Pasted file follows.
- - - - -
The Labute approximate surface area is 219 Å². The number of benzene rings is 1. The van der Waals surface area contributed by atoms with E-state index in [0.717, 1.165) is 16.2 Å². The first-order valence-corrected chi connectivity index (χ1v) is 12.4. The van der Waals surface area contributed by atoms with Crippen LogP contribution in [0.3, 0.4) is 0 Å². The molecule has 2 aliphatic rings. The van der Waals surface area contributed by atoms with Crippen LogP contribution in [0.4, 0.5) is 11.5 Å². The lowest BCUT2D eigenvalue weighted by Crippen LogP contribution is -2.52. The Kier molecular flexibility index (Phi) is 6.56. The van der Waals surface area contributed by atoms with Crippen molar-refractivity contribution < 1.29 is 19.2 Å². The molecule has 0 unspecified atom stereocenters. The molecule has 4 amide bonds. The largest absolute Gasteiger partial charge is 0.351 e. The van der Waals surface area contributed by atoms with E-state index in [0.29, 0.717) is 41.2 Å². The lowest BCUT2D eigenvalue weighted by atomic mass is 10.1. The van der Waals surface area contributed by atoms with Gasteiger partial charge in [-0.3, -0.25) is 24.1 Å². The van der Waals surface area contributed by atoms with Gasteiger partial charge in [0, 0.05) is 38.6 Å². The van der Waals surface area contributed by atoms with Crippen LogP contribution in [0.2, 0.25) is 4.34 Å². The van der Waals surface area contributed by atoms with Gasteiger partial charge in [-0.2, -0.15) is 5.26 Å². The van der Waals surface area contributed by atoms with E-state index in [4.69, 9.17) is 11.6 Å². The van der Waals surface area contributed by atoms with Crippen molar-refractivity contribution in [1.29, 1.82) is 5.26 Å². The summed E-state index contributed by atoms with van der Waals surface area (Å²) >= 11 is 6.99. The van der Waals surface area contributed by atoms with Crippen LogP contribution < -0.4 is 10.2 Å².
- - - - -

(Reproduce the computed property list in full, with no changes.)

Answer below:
The Labute approximate surface area is 219 Å². The number of benzene rings is 1. The van der Waals surface area contributed by atoms with E-state index in [0.717, 1.165) is 16.2 Å². The first-order valence-corrected chi connectivity index (χ1v) is 12.4. The van der Waals surface area contributed by atoms with Crippen LogP contribution in [0.3, 0.4) is 0 Å². The molecule has 2 aliphatic rings. The van der Waals surface area contributed by atoms with Crippen LogP contribution in [0.4, 0.5) is 11.5 Å². The lowest BCUT2D eigenvalue weighted by Crippen LogP contribution is -2.52. The Kier molecular flexibility index (Phi) is 6.56. The van der Waals surface area contributed by atoms with Crippen molar-refractivity contribution < 1.29 is 19.2 Å². The molecule has 0 unspecified atom stereocenters. The molecule has 4 amide bonds. The largest absolute Gasteiger partial charge is 0.351 e. The van der Waals surface area contributed by atoms with E-state index in [0.29, 0.717) is 41.2 Å². The lowest BCUT2D eigenvalue weighted by atomic mass is 10.1. The van der Waals surface area contributed by atoms with Gasteiger partial charge in [-0.3, -0.25) is 24.1 Å². The van der Waals surface area contributed by atoms with Gasteiger partial charge in [0, 0.05) is 38.6 Å². The van der Waals surface area contributed by atoms with Crippen LogP contribution in [0.2, 0.25) is 4.34 Å². The van der Waals surface area contributed by atoms with Gasteiger partial charge in [-0.2, -0.15) is 5.26 Å². The van der Waals surface area contributed by atoms with E-state index in [4.69, 9.17) is 11.6 Å². The van der Waals surface area contributed by atoms with Crippen molar-refractivity contribution in [1.29, 1.82) is 5.26 Å². The summed E-state index contributed by atoms with van der Waals surface area (Å²) >= 11 is 6.99. The van der Waals surface area contributed by atoms with Crippen LogP contribution < -0.4 is 10.2 Å².